When to cut back hydrangeas: The best way to deadhead your plant

Gardeners’ World: Monty Don on growing hydrangeas

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Pruning your hydrangeas now is one of the most important steps to take for a stunning display next summer. But, this depends on what type of hydrangea you have. When should you cut back hydrangeas? And what is the best way to deadhead your plant?

Hydrangeas are the definition of a blooming beautiful plant.

Their colourful flowers brighten up any garden, and they are famously easy to care for.

As summer comes to an end, some species of hydrangea will thank you for a September trim.

So, how can you tell whether your hydrangea needs cutting back?

What are the different types of hydrangeas?

There are two most popular species of hydrangea for British gardeners: lacecaps and mopheads.

Lacecaps, as the name suggests, have delicate little flowers in the centre, and larger ones on the outer edge.

While mopheads have very full and round heads of big petals.

Climbing hydrangeas are another stunning and much-loved species, with clusters of flowers that stay bloomed throughout the autumn months.

When should you prune hydrangeas?

Hydrangeas bloom on so-called ‘old wood’ – growth from last year – so when pruned in early spring, you risk losing dormant flower buds.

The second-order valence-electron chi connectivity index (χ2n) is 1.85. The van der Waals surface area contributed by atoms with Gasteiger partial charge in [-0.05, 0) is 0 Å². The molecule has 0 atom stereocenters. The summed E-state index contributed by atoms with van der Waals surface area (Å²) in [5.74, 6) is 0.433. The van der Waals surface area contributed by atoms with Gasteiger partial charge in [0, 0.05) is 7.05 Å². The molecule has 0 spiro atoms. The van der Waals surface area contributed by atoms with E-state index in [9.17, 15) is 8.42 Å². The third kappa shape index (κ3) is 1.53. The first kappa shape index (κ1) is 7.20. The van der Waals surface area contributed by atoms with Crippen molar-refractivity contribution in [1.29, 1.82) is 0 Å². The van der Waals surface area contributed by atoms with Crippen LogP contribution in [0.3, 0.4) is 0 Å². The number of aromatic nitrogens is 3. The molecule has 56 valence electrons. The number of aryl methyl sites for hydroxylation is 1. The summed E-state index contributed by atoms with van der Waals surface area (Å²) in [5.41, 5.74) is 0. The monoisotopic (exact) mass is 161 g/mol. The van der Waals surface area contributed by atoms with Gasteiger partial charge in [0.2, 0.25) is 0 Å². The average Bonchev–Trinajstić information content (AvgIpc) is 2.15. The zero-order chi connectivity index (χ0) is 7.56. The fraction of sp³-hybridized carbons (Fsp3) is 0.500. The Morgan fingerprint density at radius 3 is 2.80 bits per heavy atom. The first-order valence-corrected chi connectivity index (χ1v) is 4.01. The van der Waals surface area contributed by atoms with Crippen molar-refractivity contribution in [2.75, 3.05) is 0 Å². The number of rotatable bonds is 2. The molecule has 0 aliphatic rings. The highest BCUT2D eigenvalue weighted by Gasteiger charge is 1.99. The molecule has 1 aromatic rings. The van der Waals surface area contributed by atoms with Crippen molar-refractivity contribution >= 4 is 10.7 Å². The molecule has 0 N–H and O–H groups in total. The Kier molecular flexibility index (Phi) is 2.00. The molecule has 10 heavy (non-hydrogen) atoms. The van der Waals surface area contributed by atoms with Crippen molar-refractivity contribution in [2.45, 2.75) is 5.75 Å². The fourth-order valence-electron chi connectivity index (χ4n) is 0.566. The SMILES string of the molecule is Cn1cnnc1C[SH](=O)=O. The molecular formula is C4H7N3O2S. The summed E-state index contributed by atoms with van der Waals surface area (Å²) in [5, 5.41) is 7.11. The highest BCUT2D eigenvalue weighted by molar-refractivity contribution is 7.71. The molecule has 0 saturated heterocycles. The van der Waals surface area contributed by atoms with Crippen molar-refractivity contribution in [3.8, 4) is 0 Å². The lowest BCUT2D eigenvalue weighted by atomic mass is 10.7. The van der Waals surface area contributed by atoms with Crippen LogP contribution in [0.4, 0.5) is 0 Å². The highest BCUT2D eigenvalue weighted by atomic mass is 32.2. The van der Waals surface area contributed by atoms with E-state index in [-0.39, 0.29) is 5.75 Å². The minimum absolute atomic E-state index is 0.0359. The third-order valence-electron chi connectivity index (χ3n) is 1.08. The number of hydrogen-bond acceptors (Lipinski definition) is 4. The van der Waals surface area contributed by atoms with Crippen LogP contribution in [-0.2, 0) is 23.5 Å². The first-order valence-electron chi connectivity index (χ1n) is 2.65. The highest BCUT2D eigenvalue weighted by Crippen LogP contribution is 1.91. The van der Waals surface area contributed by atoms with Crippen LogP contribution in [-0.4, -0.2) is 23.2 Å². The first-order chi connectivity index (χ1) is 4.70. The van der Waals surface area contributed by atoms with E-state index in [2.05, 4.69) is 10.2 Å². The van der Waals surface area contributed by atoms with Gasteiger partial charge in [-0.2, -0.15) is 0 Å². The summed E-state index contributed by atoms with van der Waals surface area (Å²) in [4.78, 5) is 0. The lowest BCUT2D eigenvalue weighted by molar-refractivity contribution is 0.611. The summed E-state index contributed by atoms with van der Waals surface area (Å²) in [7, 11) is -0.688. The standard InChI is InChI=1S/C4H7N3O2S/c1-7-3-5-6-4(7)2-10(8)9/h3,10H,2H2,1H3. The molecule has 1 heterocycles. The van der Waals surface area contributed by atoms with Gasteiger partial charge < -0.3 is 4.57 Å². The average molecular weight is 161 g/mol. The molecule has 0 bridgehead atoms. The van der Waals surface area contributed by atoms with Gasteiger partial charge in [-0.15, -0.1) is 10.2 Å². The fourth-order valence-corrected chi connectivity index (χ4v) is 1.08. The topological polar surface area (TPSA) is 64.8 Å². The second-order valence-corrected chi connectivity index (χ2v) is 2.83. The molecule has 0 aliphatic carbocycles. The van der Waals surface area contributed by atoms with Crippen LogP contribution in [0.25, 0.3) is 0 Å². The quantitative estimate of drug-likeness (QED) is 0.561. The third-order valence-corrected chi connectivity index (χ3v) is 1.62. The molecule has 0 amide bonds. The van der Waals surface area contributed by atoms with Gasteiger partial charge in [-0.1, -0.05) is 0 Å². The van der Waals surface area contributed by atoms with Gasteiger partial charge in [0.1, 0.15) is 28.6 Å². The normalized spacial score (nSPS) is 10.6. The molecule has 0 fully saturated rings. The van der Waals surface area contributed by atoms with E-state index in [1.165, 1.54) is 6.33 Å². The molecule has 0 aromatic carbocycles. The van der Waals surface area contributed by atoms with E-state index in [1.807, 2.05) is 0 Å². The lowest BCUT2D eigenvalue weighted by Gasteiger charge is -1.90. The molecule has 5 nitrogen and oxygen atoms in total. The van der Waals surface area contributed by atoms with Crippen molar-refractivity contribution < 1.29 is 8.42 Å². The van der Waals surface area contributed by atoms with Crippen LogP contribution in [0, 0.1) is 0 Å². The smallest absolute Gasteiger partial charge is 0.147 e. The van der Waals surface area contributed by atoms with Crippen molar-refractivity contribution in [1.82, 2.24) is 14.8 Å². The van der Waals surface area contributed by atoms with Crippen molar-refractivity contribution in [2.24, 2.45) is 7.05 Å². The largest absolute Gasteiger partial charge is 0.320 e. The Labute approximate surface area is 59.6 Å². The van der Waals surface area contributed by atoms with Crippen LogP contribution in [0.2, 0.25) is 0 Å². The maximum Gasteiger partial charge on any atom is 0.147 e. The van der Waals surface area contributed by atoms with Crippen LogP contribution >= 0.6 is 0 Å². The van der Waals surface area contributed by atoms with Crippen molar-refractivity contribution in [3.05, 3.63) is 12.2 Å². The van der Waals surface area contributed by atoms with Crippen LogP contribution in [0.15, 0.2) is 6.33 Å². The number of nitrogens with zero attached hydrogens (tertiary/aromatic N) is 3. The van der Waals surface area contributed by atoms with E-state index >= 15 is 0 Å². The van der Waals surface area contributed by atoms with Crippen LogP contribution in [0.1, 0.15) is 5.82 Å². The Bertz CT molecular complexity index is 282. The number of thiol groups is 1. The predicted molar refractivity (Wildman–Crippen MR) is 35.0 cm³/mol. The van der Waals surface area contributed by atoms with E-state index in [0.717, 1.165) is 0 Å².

By pruning hydrangeas as soon as the flowers fade, you’re giving your plant time to establish buds for next year.

This month, it’s a good time to cut back any climbing hydrangeas you have.

You should cut any long shoots after the plant has flowered. Avoid pruning the top of the plant too much.

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A really well-established climbing hydrangea will be fine with a good, thorough, pruning but you should avoid this on younger plants.

Instead, stagger the pruning throughout the year – doing some in spring, and some after the plant has flowered.

Your hydrangeas will bloom beautifully without much attention, but pruning and dead-heading will produce the most stunning displays.

Dead-heading hydrangeas

Try to resist the temptation to dead-head your mophead hydrangeas this month.

Leaving dead blooms on the plant can actually protect the younger buds from frost over the winter months.

Instead, you should dead-head mophead hydrangeas in early spring by cutting back the stem to the first healthy young buds.

Lacecaps are not so sensitive and can be dead-headed after flowering to the second pair of leaves below the head.

Avoiding problems with hydrangeas

Like many other plants, hydrangeas can be damaged by frost in winter and early spring.

If there is frost damage in early spring, prune the plant back, removing any damaged shoots.

Cut it back to just above the newest undamaged shoots.

Any weak and straggly shoots can be cut off, especially if they are trailing along the ground.

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